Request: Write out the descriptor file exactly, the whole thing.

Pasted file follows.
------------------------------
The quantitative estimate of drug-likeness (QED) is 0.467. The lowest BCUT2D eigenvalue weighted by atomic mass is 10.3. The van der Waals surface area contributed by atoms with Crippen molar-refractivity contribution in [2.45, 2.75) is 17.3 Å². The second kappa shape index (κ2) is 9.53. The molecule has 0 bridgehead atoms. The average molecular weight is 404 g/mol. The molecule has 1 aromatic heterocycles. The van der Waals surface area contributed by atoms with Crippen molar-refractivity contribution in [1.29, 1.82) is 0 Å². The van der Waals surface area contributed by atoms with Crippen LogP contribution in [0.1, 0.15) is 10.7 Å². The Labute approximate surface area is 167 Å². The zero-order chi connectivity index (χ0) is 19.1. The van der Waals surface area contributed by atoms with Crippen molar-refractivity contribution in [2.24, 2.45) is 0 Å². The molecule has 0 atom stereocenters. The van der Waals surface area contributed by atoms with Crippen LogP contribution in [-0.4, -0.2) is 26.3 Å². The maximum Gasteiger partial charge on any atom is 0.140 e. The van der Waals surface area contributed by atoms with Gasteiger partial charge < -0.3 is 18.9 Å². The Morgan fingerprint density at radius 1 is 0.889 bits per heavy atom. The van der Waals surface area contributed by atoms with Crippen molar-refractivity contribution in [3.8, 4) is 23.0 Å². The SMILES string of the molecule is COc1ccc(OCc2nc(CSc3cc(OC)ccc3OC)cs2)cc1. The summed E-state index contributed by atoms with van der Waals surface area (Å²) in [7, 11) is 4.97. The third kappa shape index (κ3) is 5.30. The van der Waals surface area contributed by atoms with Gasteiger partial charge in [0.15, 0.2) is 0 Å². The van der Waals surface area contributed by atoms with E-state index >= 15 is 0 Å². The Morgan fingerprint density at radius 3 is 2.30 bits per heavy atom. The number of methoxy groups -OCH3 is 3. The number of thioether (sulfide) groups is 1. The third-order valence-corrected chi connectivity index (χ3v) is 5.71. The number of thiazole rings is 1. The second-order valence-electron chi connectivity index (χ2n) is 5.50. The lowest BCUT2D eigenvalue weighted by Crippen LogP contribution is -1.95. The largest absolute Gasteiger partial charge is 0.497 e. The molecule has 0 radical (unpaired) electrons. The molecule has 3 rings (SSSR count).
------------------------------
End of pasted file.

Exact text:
The quantitative estimate of drug-likeness (QED) is 0.467. The lowest BCUT2D eigenvalue weighted by atomic mass is 10.3. The van der Waals surface area contributed by atoms with Crippen molar-refractivity contribution in [2.45, 2.75) is 17.3 Å². The second kappa shape index (κ2) is 9.53. The molecule has 0 bridgehead atoms. The average molecular weight is 404 g/mol. The molecule has 1 aromatic heterocycles. The van der Waals surface area contributed by atoms with Crippen molar-refractivity contribution in [1.29, 1.82) is 0 Å². The van der Waals surface area contributed by atoms with Crippen LogP contribution in [0.1, 0.15) is 10.7 Å². The Labute approximate surface area is 167 Å². The zero-order chi connectivity index (χ0) is 19.1. The van der Waals surface area contributed by atoms with Crippen molar-refractivity contribution in [2.24, 2.45) is 0 Å². The molecule has 0 atom stereocenters. The van der Waals surface area contributed by atoms with Crippen LogP contribution in [-0.4, -0.2) is 26.3 Å². The maximum Gasteiger partial charge on any atom is 0.140 e. The van der Waals surface area contributed by atoms with Gasteiger partial charge < -0.3 is 18.9 Å². The Morgan fingerprint density at radius 1 is 0.889 bits per heavy atom. The van der Waals surface area contributed by atoms with Crippen molar-refractivity contribution in [3.8, 4) is 23.0 Å². The SMILES string of the molecule is COc1ccc(OCc2nc(CSc3cc(OC)ccc3OC)cs2)cc1. The summed E-state index contributed by atoms with van der Waals surface area (Å²) in [7, 11) is 4.97. The third kappa shape index (κ3) is 5.30. The van der Waals surface area contributed by atoms with Gasteiger partial charge in [0.15, 0.2) is 0 Å². The van der Waals surface area contributed by atoms with E-state index >= 15 is 0 Å². The Morgan fingerprint density at radius 3 is 2.30 bits per heavy atom. The number of methoxy groups -OCH3 is 3. The number of thioether (sulfide) groups is 1. The third-order valence-corrected chi connectivity index (χ3v) is 5.71. The number of thiazole rings is 1. The second-order valence-electron chi connectivity index (χ2n) is 5.50. The lowest BCUT2D eigenvalue weighted by Crippen LogP contribution is -1.95. The largest absolute Gasteiger partial charge is 0.497 e. The molecule has 0 radical (unpaired) electrons. The molecule has 3 rings (SSSR count).